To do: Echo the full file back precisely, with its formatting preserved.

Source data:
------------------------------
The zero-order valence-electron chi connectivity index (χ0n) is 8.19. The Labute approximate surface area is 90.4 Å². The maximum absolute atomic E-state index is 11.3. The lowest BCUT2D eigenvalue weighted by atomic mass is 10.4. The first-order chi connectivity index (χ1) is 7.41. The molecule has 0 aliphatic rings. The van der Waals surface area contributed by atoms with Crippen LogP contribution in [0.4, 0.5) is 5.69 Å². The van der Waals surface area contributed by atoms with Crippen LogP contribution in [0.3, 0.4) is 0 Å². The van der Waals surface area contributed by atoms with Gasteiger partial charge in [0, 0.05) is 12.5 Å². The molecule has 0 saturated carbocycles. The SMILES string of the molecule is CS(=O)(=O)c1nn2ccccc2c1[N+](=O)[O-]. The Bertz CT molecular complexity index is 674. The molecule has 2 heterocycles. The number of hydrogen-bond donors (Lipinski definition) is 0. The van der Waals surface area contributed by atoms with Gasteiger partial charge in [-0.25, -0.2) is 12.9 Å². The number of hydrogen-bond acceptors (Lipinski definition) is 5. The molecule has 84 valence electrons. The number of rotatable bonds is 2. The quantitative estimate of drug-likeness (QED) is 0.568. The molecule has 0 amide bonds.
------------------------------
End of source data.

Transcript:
The zero-order valence-electron chi connectivity index (χ0n) is 8.19. The Labute approximate surface area is 90.4 Å². The maximum absolute atomic E-state index is 11.3. The lowest BCUT2D eigenvalue weighted by atomic mass is 10.4. The first-order chi connectivity index (χ1) is 7.41. The molecule has 0 aliphatic rings. The van der Waals surface area contributed by atoms with Crippen LogP contribution in [0.4, 0.5) is 5.69 Å². The van der Waals surface area contributed by atoms with Crippen LogP contribution in [0.3, 0.4) is 0 Å². The van der Waals surface area contributed by atoms with Gasteiger partial charge in [0, 0.05) is 12.5 Å². The molecule has 0 saturated carbocycles. The SMILES string of the molecule is CS(=O)(=O)c1nn2ccccc2c1[N+](=O)[O-]. The Bertz CT molecular complexity index is 674. The molecule has 2 heterocycles. The number of hydrogen-bond donors (Lipinski definition) is 0. The van der Waals surface area contributed by atoms with Gasteiger partial charge in [-0.25, -0.2) is 12.9 Å². The number of hydrogen-bond acceptors (Lipinski definition) is 5. The molecule has 84 valence electrons. The number of rotatable bonds is 2. The quantitative estimate of drug-likeness (QED) is 0.568. The molecule has 0 amide bonds.